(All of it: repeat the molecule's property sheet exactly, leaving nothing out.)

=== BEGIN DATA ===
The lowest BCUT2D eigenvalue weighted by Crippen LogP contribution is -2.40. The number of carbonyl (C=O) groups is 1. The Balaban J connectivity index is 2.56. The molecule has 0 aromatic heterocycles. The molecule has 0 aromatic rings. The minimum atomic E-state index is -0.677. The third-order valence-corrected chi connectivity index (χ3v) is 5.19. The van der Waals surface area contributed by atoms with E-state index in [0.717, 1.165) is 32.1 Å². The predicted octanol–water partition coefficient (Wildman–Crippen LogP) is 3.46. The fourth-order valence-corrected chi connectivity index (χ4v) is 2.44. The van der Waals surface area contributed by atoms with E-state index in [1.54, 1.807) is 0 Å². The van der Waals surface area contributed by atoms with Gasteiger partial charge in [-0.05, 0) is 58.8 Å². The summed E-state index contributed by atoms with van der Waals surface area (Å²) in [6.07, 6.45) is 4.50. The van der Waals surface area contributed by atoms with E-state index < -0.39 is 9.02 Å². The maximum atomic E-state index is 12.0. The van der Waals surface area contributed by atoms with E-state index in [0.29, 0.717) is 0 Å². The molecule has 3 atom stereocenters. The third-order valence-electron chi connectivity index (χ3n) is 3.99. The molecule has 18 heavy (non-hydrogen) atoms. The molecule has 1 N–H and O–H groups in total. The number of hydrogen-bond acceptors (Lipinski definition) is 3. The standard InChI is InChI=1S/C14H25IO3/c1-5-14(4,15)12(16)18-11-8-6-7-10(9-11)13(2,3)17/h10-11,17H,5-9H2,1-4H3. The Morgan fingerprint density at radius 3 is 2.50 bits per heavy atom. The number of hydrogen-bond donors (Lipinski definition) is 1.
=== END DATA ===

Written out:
The lowest BCUT2D eigenvalue weighted by Crippen LogP contribution is -2.40. The number of carbonyl (C=O) groups is 1. The Balaban J connectivity index is 2.56. The molecule has 0 aromatic heterocycles. The molecule has 0 aromatic rings. The minimum atomic E-state index is -0.677. The third-order valence-corrected chi connectivity index (χ3v) is 5.19. The van der Waals surface area contributed by atoms with E-state index in [0.717, 1.165) is 32.1 Å². The predicted octanol–water partition coefficient (Wildman–Crippen LogP) is 3.46. The fourth-order valence-corrected chi connectivity index (χ4v) is 2.44. The van der Waals surface area contributed by atoms with E-state index in [1.54, 1.807) is 0 Å². The van der Waals surface area contributed by atoms with Gasteiger partial charge in [-0.05, 0) is 58.8 Å². The summed E-state index contributed by atoms with van der Waals surface area (Å²) in [6.07, 6.45) is 4.50. The van der Waals surface area contributed by atoms with E-state index < -0.39 is 9.02 Å². The maximum atomic E-state index is 12.0. The van der Waals surface area contributed by atoms with E-state index in [0.29, 0.717) is 0 Å². The molecule has 3 atom stereocenters. The third-order valence-electron chi connectivity index (χ3n) is 3.99. The molecule has 18 heavy (non-hydrogen) atoms. The molecule has 1 N–H and O–H groups in total. The number of hydrogen-bond acceptors (Lipinski definition) is 3. The standard InChI is InChI=1S/C14H25IO3/c1-5-14(4,15)12(16)18-11-8-6-7-10(9-11)13(2,3)17/h10-11,17H,5-9H2,1-4H3. The Morgan fingerprint density at radius 3 is 2.50 bits per heavy atom. The number of hydrogen-bond donors (Lipinski definition) is 1.